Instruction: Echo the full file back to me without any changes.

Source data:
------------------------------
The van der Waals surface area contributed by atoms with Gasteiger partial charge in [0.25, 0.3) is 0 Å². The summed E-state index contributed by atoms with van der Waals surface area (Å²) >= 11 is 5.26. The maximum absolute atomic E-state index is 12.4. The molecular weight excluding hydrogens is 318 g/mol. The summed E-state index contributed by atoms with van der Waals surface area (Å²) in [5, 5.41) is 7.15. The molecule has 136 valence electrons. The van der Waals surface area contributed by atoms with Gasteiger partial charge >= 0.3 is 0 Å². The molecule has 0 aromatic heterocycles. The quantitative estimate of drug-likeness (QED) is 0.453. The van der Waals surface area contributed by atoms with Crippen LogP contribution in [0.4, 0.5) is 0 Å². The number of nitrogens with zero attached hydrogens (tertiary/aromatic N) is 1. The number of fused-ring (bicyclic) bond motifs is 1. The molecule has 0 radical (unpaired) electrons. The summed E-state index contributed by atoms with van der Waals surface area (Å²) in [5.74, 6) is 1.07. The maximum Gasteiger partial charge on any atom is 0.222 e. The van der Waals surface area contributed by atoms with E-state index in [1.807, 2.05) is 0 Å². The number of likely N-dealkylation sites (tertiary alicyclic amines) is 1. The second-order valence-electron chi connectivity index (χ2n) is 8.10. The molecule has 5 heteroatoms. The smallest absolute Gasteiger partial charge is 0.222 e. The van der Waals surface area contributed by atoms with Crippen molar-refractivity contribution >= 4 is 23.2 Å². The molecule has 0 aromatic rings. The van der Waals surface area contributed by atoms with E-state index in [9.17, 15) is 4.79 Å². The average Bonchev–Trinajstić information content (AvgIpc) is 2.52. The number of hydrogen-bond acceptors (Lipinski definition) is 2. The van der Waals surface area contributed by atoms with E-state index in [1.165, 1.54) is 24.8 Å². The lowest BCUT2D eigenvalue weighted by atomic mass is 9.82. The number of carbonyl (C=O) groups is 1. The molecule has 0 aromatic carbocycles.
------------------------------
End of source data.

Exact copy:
The van der Waals surface area contributed by atoms with Gasteiger partial charge in [0.25, 0.3) is 0 Å². The summed E-state index contributed by atoms with van der Waals surface area (Å²) >= 11 is 5.26. The maximum absolute atomic E-state index is 12.4. The molecular weight excluding hydrogens is 318 g/mol. The summed E-state index contributed by atoms with van der Waals surface area (Å²) in [5, 5.41) is 7.15. The molecule has 136 valence electrons. The van der Waals surface area contributed by atoms with Gasteiger partial charge >= 0.3 is 0 Å². The molecule has 0 aromatic heterocycles. The quantitative estimate of drug-likeness (QED) is 0.453. The van der Waals surface area contributed by atoms with Crippen LogP contribution in [0.4, 0.5) is 0 Å². The number of nitrogens with zero attached hydrogens (tertiary/aromatic N) is 1. The number of fused-ring (bicyclic) bond motifs is 1. The molecule has 0 radical (unpaired) electrons. The summed E-state index contributed by atoms with van der Waals surface area (Å²) in [5.74, 6) is 1.07. The maximum Gasteiger partial charge on any atom is 0.222 e. The van der Waals surface area contributed by atoms with E-state index in [1.807, 2.05) is 0 Å². The number of likely N-dealkylation sites (tertiary alicyclic amines) is 1. The second-order valence-electron chi connectivity index (χ2n) is 8.10. The molecule has 5 heteroatoms. The smallest absolute Gasteiger partial charge is 0.222 e. The van der Waals surface area contributed by atoms with Crippen molar-refractivity contribution >= 4 is 23.2 Å². The molecule has 0 aromatic rings. The van der Waals surface area contributed by atoms with E-state index in [9.17, 15) is 4.79 Å². The average Bonchev–Trinajstić information content (AvgIpc) is 2.52. The number of hydrogen-bond acceptors (Lipinski definition) is 2. The van der Waals surface area contributed by atoms with E-state index in [1.165, 1.54) is 24.8 Å². The lowest BCUT2D eigenvalue weighted by atomic mass is 9.82. The number of carbonyl (C=O) groups is 1. The molecule has 0 aromatic carbocycles.